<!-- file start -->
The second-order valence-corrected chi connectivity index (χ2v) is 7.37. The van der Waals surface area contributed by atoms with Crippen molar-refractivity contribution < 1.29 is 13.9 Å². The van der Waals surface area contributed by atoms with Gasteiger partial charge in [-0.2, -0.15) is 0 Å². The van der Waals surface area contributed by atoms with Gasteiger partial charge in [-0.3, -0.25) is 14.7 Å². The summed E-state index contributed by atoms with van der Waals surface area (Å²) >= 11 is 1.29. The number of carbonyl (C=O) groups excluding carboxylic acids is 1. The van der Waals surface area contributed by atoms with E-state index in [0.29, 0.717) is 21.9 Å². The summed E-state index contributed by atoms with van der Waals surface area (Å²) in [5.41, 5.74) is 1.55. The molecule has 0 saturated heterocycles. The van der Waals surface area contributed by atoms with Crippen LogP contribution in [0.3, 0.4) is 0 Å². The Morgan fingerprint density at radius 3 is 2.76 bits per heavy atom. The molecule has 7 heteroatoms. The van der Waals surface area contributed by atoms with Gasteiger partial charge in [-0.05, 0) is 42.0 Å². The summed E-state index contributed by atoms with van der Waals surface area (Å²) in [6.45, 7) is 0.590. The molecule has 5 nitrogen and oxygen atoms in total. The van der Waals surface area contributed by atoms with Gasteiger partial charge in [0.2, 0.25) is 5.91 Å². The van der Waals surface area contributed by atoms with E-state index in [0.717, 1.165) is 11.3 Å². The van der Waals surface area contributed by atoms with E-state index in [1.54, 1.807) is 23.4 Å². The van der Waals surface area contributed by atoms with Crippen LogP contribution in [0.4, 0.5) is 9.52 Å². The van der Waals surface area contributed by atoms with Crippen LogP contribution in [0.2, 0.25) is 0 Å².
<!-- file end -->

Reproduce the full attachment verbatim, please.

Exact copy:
The second-order valence-corrected chi connectivity index (χ2v) is 7.37. The van der Waals surface area contributed by atoms with Crippen molar-refractivity contribution < 1.29 is 13.9 Å². The van der Waals surface area contributed by atoms with Gasteiger partial charge in [-0.2, -0.15) is 0 Å². The van der Waals surface area contributed by atoms with Gasteiger partial charge in [-0.3, -0.25) is 14.7 Å². The summed E-state index contributed by atoms with van der Waals surface area (Å²) >= 11 is 1.29. The number of carbonyl (C=O) groups excluding carboxylic acids is 1. The van der Waals surface area contributed by atoms with E-state index in [0.29, 0.717) is 21.9 Å². The summed E-state index contributed by atoms with van der Waals surface area (Å²) in [5.41, 5.74) is 1.55. The molecule has 0 saturated heterocycles. The van der Waals surface area contributed by atoms with Crippen LogP contribution in [0.3, 0.4) is 0 Å². The Morgan fingerprint density at radius 3 is 2.76 bits per heavy atom. The molecule has 7 heteroatoms. The van der Waals surface area contributed by atoms with Gasteiger partial charge in [-0.05, 0) is 42.0 Å². The summed E-state index contributed by atoms with van der Waals surface area (Å²) in [6.45, 7) is 0.590. The molecule has 5 nitrogen and oxygen atoms in total. The van der Waals surface area contributed by atoms with Gasteiger partial charge in [0.2, 0.25) is 5.91 Å². The van der Waals surface area contributed by atoms with E-state index in [0.717, 1.165) is 11.3 Å². The van der Waals surface area contributed by atoms with E-state index in [1.54, 1.807) is 23.4 Å². The van der Waals surface area contributed by atoms with Crippen LogP contribution in [0.4, 0.5) is 9.52 Å². The van der Waals surface area contributed by atoms with Crippen LogP contribution in [0.2, 0.25) is 0 Å².